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On Center: Appalachian Christmas

by on November 02, 2017 10:48 AM

Centuries ago, the carols and fiddle tunes of Celtic Europe crossed the Atlantic and found a second home in the mountains of Virginia. They mingled with shape-note hymns and African spirituals to create the soulful Christmas music of Appalachia. The people of the highlands welcomed the Christ child with singing, dancing, love, and prayer.

In a new holiday program, Apollo’s Fire, the Cleveland Baroque Orchestra, explores the Celtic roots of Appalachian music. Christmas on Sugarloaf Mountain: An Appalachian Celebration — featuring 11 instrumentalists, 16 chorus members, and two vocal soloists — follows the joys and sorrows of the Celtic immigrants who braved the ocean to build new lives.

The concert, on stage November 30 at Schwab Auditorium, is a follow-up to Apollo’s Fire’s release Sugarloaf Mountain: An Appalachian Gathering.

A ClevelandClassical.com reviewer calls the 2015 album “a triumph … an absolutely joyous achievement. Haunting melodies, foot-stomping jigs and reels, and a healthy dose of comedy, all with musicianship of the highest order.”

The acclaimed period-instrument ensemble, a cherished visitor to Penn State after four previous appearances at the Center for the Performing Arts, has played to packed halls at venues such as the BBC Proms in London, the Royal Theatre of Madrid, and the Tanglewood Festival in Massachusetts.

Artistic Director and harpsichordist Jeannette Sorrell has designed four previous creative crossover programs, each of which has become a top-10 album on the Billboard classical chart.

“Sorrell and a hand-picked band … tap into America’s hardscrabble Southern roots with grace and power … with music that asks questions about life and death, and bores into the American national psyche at visceral and emotional levels,” writes a Gramophone critic. “… Sorrell’s magical, rapt harpsichord riff on “I Wonder as I Wander” reveals how profoundly spontaneous this folk music is at its core.”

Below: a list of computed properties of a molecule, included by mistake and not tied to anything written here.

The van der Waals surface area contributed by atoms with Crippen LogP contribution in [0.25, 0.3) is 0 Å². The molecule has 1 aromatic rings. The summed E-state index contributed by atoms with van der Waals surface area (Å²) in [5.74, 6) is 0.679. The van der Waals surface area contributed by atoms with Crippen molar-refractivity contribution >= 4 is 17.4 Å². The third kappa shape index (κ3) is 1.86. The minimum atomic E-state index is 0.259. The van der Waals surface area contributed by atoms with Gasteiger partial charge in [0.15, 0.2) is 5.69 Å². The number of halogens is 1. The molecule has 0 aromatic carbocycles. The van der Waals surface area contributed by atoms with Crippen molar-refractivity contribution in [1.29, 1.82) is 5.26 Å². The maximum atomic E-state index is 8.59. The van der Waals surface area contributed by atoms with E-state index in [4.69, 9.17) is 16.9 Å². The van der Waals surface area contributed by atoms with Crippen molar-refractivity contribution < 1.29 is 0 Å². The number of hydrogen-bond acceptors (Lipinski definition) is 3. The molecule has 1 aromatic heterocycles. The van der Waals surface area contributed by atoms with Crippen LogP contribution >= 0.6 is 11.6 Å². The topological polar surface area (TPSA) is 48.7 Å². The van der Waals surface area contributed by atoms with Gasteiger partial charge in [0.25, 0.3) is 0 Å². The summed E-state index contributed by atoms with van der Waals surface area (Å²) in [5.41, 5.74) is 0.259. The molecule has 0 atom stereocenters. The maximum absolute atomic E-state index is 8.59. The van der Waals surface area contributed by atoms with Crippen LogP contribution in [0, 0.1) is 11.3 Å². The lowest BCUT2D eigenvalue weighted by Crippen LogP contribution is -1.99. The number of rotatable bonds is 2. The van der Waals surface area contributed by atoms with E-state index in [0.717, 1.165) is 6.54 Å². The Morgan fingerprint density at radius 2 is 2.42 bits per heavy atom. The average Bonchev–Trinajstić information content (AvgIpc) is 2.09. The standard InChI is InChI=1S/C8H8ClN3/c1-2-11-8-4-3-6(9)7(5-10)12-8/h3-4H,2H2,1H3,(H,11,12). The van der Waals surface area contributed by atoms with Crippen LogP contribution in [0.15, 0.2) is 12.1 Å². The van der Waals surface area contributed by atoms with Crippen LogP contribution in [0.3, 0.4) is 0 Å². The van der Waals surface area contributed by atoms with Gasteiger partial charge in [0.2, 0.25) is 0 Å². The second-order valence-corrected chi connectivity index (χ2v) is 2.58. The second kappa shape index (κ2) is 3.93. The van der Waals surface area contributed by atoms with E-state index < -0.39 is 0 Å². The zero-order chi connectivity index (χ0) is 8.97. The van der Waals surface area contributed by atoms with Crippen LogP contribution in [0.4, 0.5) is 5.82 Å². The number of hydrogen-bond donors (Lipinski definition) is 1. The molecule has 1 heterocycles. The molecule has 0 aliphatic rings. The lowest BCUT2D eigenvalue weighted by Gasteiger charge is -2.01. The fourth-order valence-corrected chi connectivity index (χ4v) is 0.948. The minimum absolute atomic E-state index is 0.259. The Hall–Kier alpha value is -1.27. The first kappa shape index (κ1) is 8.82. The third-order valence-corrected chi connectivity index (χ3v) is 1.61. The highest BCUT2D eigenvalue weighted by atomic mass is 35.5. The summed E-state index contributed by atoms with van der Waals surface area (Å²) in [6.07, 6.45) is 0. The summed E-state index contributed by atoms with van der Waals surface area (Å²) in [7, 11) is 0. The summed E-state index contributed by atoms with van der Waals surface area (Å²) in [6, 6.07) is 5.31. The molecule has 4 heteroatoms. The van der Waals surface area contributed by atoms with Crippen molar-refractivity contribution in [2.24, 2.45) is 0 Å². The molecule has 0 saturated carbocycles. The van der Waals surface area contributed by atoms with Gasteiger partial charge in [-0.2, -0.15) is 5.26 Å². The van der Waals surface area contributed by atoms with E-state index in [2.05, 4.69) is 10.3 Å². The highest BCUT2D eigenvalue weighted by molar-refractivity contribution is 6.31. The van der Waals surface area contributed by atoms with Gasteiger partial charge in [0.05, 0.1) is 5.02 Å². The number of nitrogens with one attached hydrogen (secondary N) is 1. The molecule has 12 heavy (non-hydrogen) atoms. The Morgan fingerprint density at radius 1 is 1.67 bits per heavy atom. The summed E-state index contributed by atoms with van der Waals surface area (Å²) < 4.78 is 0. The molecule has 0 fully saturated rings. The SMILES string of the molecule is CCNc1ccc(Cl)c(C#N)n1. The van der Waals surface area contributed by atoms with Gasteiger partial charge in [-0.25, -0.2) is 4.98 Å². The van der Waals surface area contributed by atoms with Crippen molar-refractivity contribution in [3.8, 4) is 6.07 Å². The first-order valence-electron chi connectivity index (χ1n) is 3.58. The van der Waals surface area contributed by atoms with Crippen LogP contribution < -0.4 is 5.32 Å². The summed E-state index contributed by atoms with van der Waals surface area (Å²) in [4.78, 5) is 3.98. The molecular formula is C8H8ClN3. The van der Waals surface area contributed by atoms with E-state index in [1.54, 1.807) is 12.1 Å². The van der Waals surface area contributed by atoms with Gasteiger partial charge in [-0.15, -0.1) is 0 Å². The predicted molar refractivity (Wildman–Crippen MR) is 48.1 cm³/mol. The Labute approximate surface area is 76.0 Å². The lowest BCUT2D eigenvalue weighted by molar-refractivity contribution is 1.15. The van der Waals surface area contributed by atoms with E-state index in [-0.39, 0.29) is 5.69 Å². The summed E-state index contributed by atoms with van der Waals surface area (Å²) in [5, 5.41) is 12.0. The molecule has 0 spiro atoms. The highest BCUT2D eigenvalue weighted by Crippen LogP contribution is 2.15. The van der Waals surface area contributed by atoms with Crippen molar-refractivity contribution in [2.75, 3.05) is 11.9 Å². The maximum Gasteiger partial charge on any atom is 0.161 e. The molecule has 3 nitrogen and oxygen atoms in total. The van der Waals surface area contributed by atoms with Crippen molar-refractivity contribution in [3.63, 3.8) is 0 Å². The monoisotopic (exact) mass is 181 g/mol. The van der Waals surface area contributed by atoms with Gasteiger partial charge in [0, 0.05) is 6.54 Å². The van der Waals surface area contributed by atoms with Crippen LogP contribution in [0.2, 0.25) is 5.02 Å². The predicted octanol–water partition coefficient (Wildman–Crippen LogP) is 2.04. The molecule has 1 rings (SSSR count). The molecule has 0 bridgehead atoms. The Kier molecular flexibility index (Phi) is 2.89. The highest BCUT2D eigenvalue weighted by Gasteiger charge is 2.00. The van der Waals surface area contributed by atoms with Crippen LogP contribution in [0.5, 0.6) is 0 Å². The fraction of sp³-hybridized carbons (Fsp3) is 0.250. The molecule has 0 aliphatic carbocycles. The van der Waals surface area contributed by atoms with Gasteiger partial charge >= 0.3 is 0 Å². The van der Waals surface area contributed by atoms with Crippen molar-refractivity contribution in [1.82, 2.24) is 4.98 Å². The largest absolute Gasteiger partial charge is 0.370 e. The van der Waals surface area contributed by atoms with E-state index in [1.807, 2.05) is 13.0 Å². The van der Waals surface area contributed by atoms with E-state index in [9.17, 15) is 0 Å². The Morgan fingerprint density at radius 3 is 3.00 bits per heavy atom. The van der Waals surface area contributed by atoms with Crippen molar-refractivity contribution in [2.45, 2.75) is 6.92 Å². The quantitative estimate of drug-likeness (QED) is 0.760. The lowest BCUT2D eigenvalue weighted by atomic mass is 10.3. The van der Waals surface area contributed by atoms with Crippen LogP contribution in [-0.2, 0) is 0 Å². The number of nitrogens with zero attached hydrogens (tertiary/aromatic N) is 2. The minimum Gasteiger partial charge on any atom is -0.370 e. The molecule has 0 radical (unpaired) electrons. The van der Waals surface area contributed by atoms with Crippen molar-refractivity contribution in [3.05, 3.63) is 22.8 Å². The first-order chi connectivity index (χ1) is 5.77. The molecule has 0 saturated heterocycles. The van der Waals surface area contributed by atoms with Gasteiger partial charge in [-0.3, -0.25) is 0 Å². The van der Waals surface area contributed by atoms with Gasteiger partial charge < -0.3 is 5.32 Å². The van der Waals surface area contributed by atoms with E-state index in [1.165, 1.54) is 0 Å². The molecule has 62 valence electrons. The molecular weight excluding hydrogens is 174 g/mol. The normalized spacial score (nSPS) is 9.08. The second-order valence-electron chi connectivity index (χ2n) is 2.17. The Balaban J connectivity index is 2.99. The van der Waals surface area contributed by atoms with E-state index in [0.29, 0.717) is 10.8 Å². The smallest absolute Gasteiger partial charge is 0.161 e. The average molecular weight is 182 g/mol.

The concert features vocal soloists Amanda Powell and Ross Hauck.

Powell, a soprano, appears frequently with Apollo’s Fire. A graduate of Shenandoah Conservatory, she performs in an array of genres, including classical, folk, jazz, and world music. In addition to performing and recording with Apollo’s Fire and other ensembles, Powell has performed concerts in Italy, Spain, France, and China.

Hauck, a tenor, has recorded with Apollo’s Fire and performed with a variety of early-music ensembles. A Seattle Times reviewer describes his singing as “almost superhuman in musical effect.” Hauck is a regular soloist in performances of Messiah, a piece he has sung with the orchestras of Seattle, Kansas City, Baltimore, Portland, and Dallas, among others. The tenor, who holds degrees from DePauw University and Cincinnati College-Conservatory of Music, is also a cellist and a pianist.

Gay and James Dunne sponsor the concert. The William E. McTurk Endowment provides support. For tickets and information, visit cpa.psu.edu or phone (814) 863-0255. John Mark Rafacz is the editorial manager of the Center for the Performing Arts.

 



John Mark Rafacz is the editorial manager of the Center for the Performing Arts at Penn State.
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